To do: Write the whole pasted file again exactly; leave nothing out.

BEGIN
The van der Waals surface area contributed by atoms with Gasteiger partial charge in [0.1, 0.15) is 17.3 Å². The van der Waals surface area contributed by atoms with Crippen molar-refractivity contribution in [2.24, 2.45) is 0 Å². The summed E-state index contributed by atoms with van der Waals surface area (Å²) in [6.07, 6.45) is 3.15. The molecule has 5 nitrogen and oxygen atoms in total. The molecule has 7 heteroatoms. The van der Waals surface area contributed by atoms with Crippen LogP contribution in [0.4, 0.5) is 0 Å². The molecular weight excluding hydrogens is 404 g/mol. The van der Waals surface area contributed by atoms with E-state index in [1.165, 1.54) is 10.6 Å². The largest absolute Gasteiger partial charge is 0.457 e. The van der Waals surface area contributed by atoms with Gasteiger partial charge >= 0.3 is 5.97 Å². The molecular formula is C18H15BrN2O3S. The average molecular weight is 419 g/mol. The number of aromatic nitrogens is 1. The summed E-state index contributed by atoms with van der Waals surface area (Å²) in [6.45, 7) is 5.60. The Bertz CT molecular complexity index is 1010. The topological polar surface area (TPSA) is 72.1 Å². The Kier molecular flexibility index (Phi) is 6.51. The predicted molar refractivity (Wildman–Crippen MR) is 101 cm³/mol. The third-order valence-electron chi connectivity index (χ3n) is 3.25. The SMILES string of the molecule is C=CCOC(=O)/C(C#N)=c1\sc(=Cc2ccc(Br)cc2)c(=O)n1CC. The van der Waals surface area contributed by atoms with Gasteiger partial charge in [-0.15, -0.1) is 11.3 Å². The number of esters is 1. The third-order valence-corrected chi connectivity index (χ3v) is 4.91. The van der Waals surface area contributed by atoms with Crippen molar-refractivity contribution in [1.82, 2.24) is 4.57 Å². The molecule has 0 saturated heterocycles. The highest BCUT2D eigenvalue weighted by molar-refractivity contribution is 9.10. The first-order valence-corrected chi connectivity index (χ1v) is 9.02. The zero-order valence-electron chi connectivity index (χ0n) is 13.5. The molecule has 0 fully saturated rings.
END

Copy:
The van der Waals surface area contributed by atoms with Gasteiger partial charge in [0.1, 0.15) is 17.3 Å². The van der Waals surface area contributed by atoms with Crippen molar-refractivity contribution in [2.24, 2.45) is 0 Å². The summed E-state index contributed by atoms with van der Waals surface area (Å²) in [6.07, 6.45) is 3.15. The molecule has 5 nitrogen and oxygen atoms in total. The molecule has 7 heteroatoms. The van der Waals surface area contributed by atoms with Crippen LogP contribution in [0.4, 0.5) is 0 Å². The molecular weight excluding hydrogens is 404 g/mol. The van der Waals surface area contributed by atoms with E-state index in [1.165, 1.54) is 10.6 Å². The largest absolute Gasteiger partial charge is 0.457 e. The van der Waals surface area contributed by atoms with Gasteiger partial charge >= 0.3 is 5.97 Å². The molecular formula is C18H15BrN2O3S. The average molecular weight is 419 g/mol. The number of aromatic nitrogens is 1. The summed E-state index contributed by atoms with van der Waals surface area (Å²) in [6.45, 7) is 5.60. The Bertz CT molecular complexity index is 1010. The topological polar surface area (TPSA) is 72.1 Å². The Kier molecular flexibility index (Phi) is 6.51. The predicted molar refractivity (Wildman–Crippen MR) is 101 cm³/mol. The third-order valence-electron chi connectivity index (χ3n) is 3.25. The SMILES string of the molecule is C=CCOC(=O)/C(C#N)=c1\sc(=Cc2ccc(Br)cc2)c(=O)n1CC. The van der Waals surface area contributed by atoms with Gasteiger partial charge in [-0.15, -0.1) is 11.3 Å². The number of esters is 1. The third-order valence-corrected chi connectivity index (χ3v) is 4.91. The van der Waals surface area contributed by atoms with Crippen molar-refractivity contribution in [1.82, 2.24) is 4.57 Å². The molecule has 0 saturated heterocycles. The highest BCUT2D eigenvalue weighted by molar-refractivity contribution is 9.10. The first-order valence-corrected chi connectivity index (χ1v) is 9.02. The zero-order valence-electron chi connectivity index (χ0n) is 13.5. The molecule has 0 fully saturated rings.